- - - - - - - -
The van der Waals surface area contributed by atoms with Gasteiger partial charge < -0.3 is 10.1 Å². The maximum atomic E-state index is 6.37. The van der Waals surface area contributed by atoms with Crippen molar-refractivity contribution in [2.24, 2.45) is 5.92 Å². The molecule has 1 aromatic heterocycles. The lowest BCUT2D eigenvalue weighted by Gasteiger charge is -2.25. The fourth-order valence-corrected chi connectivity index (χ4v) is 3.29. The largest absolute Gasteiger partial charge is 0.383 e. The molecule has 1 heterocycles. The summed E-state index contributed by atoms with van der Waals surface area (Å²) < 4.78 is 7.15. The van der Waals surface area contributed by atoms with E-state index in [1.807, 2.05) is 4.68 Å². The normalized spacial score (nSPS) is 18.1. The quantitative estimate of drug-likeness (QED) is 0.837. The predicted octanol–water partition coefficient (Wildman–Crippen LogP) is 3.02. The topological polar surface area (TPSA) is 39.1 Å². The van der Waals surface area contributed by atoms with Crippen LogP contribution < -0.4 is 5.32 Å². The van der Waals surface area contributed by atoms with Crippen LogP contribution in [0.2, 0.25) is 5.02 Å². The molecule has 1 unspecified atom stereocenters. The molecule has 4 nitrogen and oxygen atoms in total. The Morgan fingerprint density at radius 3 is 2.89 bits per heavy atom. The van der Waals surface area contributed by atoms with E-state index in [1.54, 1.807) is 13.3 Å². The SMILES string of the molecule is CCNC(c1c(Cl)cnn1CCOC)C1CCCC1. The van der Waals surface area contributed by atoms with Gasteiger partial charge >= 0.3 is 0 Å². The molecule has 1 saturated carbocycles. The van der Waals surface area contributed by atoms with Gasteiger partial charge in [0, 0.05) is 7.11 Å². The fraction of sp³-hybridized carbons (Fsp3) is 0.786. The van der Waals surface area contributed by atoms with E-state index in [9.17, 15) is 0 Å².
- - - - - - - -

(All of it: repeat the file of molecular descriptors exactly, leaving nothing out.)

The van der Waals surface area contributed by atoms with Gasteiger partial charge < -0.3 is 10.1 Å². The maximum atomic E-state index is 6.37. The van der Waals surface area contributed by atoms with Crippen molar-refractivity contribution in [2.24, 2.45) is 5.92 Å². The molecule has 1 aromatic heterocycles. The lowest BCUT2D eigenvalue weighted by Gasteiger charge is -2.25. The fourth-order valence-corrected chi connectivity index (χ4v) is 3.29. The largest absolute Gasteiger partial charge is 0.383 e. The molecule has 1 heterocycles. The summed E-state index contributed by atoms with van der Waals surface area (Å²) < 4.78 is 7.15. The van der Waals surface area contributed by atoms with E-state index in [1.807, 2.05) is 4.68 Å². The normalized spacial score (nSPS) is 18.1. The quantitative estimate of drug-likeness (QED) is 0.837. The predicted octanol–water partition coefficient (Wildman–Crippen LogP) is 3.02. The topological polar surface area (TPSA) is 39.1 Å². The van der Waals surface area contributed by atoms with Crippen LogP contribution < -0.4 is 5.32 Å². The van der Waals surface area contributed by atoms with Crippen LogP contribution in [0.2, 0.25) is 5.02 Å². The molecule has 1 unspecified atom stereocenters. The molecule has 4 nitrogen and oxygen atoms in total. The Morgan fingerprint density at radius 3 is 2.89 bits per heavy atom. The van der Waals surface area contributed by atoms with E-state index in [1.54, 1.807) is 13.3 Å². The SMILES string of the molecule is CCNC(c1c(Cl)cnn1CCOC)C1CCCC1. The van der Waals surface area contributed by atoms with Gasteiger partial charge >= 0.3 is 0 Å². The molecule has 1 saturated carbocycles. The van der Waals surface area contributed by atoms with Gasteiger partial charge in [0, 0.05) is 7.11 Å². The fraction of sp³-hybridized carbons (Fsp3) is 0.786. The van der Waals surface area contributed by atoms with E-state index in [9.17, 15) is 0 Å².